Berthe Antonine Mayne – she was a Titanic survivor but people only believed her 51 years later


Berthe Antonine Mayne was a Belgian cabaret dancer who was born in July 21st, 1887 and had a relationship with Quigg Baxter, a young hockey player from Montreal, Canada. But what made her stories became more fascinating is that she was actually one of the Titanic survivors.

However, no one believed her when she was alive and when they started to believe- it was then too late.

Source: The Canadian Press Archive

In fact, people only believed that she survived through the sunken luxury steamship after her death on October 11, 1962 which was 51 years after the tragedy.

It all started when her nephew found some of her personal clippings, letters and photographs. It was all kept inside a shoebox. It is believed that Mayne had tried so many times to tell her nephew, family and relatives regarding how she had survived the Titanic tragedy after being in the ship with a young Canadian millionaire but no one trusted her until after her death.

Source: The Canadian Press Archive

It is indeed frustrating to know that people could have interviewed her personally on her personal experiences and feelings in the Titanic tragedy when she was alive. However it is too late as they only realized after her death that all this while she was actually telling the truth. Researchers can now only depend on the clippings, documents, photographs and other second-hand stories about her and her Titanic experience.

Source: Tumbler

Inside a Belgian newspaper, The Het Laatste Nieuws, described Mayne as someone who was ‘well known in Brussels in circles of pleasure and was often seen in the company of people who like to wine and dine and enjoy life.”

It was later revealed that the reason why people did not believe her back then was because Baxter at that time had changed her name to ‘Mrs. De Villiers’.

Source: Popsugar

Based on Titanica, Mayne and Baxter used her pseudonym “Mrs. De Villiers” from her former liaison, Fernand de Villiers who was a French soldier so that she would be able to book a luxurious cabin.

Baxter met Mayne while she was performing in a café in Brussels when he was in a trip to Europe with his mother and sister.

Baxter’s mother booked two adjoining staterooms, B58 and B60 which are a first-class cabin abroad the Titanic for herself and her two children.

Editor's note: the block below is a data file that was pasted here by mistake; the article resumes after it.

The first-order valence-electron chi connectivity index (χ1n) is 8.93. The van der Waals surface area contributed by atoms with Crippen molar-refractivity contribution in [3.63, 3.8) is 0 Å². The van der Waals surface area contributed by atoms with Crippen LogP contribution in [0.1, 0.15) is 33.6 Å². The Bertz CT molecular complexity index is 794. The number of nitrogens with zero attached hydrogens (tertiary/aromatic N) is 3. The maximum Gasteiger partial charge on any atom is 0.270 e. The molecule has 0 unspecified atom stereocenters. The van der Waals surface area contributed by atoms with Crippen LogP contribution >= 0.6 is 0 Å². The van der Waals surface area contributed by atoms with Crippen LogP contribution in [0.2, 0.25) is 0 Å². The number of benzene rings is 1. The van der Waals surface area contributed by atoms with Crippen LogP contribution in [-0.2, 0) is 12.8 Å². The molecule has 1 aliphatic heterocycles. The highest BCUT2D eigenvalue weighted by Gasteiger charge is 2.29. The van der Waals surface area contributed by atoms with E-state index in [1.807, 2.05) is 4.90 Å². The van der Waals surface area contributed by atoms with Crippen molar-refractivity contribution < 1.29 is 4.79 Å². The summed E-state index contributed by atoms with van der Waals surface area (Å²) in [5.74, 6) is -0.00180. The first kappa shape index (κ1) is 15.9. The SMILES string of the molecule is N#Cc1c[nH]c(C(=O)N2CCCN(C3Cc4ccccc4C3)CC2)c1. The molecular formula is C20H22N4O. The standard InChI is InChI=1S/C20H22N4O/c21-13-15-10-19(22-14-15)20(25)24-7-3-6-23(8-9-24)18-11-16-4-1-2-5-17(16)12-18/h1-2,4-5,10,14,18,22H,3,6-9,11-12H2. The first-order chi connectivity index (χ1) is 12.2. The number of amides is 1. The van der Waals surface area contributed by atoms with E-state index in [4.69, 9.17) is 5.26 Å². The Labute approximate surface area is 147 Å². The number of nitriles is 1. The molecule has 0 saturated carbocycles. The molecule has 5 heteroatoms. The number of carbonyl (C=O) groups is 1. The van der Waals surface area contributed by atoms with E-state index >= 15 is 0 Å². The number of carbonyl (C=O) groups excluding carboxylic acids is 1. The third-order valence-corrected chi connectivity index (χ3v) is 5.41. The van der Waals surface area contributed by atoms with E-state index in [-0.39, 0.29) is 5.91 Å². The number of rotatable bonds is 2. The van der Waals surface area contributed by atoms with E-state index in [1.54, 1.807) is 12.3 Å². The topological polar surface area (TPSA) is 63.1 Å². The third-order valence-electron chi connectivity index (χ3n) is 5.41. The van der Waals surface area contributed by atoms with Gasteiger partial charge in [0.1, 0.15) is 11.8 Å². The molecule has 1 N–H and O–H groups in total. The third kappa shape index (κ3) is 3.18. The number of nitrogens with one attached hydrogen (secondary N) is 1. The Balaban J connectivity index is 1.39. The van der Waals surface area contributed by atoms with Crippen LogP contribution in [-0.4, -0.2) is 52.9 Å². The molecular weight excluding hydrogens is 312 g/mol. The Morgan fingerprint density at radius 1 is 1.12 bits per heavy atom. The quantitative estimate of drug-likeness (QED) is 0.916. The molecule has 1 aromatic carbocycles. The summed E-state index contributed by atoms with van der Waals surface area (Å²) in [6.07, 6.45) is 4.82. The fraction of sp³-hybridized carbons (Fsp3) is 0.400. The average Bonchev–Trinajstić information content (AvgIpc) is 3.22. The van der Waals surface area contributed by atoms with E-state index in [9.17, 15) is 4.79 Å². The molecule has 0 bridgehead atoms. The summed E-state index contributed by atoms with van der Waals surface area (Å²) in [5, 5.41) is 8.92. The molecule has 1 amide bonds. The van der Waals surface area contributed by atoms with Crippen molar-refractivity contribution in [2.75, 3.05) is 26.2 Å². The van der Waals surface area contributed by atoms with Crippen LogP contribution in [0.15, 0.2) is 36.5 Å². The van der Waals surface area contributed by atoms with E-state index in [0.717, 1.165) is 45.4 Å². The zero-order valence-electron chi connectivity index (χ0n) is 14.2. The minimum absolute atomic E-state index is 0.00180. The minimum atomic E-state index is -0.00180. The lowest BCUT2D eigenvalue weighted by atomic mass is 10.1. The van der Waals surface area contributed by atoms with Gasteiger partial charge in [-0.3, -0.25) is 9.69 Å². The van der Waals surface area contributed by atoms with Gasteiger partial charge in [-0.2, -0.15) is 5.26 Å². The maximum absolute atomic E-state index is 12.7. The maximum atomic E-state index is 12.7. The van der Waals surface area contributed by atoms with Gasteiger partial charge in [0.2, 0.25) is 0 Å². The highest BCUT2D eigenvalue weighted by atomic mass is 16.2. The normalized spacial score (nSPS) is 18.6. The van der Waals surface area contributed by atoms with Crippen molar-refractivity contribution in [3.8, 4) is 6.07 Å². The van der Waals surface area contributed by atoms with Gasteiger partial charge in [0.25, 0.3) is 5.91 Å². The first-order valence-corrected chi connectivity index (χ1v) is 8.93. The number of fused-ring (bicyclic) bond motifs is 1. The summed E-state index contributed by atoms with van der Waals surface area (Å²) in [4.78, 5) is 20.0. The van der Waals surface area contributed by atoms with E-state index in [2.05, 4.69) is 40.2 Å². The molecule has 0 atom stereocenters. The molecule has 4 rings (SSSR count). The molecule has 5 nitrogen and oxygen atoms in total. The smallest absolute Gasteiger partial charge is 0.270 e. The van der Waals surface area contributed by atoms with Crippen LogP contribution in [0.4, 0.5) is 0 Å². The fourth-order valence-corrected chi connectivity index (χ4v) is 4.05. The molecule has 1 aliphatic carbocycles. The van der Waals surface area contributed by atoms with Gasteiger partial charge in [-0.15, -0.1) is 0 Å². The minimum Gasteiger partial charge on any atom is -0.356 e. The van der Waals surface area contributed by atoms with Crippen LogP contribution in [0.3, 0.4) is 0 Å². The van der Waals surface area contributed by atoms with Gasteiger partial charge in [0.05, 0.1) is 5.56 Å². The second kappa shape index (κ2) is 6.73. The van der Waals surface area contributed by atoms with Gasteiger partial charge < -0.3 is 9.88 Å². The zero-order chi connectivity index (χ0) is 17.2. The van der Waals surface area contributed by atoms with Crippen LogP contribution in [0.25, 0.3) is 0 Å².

It was then hard for Baxter to go back to Canada because he wanted Mayne to join them. He would not want to leave Mayne behind. He was indeed very determined to bring Mayne to Canada and follow him so he booked her a C-90 room or one deck below his room however it was under the name of ‘Mrs. De Villiers.’

On the tragedy night, Baxter’s mother was curious when the ship had abruptly stopped in the middle of the ocean. She then requested Baxter to ask the captain of the ship. Baxter went outside and saw Captain Smith was talking to Bruce Ismay, one of the high White Star officials to have survived the tragedy.

According to the Vintage News, part of the conversation between Baxter and Smith was:

“There’s been an accident Baxter but it’s alright.”

But as soon as the captain left, Ismay told him to immediately get his family and ride the emergency boat.

In hurry, Baxter took his mother and sister in lifeboat 6 and making sure that they were all right. He then returned to the lifeboat with Mayne and introduced her to his family and asked them to look after her.

Source: Titanic Archives

At first, Mayne refused to get into the boat without Baxter. She also wanted to return to her cabin and retrieve all her precious pieces of jewellery. However, another passenger named Molly Brown convinced her to get into the lifeboat as it might be dangerous for her if she wandered inside the ship during that time. Lifeboat number 6 was likely to be the first boat to leave the sinking ship.

Baxter, on the other hand, never made it to the lifeboat and his body was never identified nor discovered.

It is believed that his last words were:

“Goodbye, keep your spirits up everyone!”

Mayne stayed with his family for a few months in Montreal and the returned to Europe. She kept on being a cabaret singer in Paris, France.

Her nephew mentioned that Mayne never got married to anyone. She returned to a suburban house in Beerche-Ste-Agathe in Brussels and died on October 11, 1962 when she was 75 years old.






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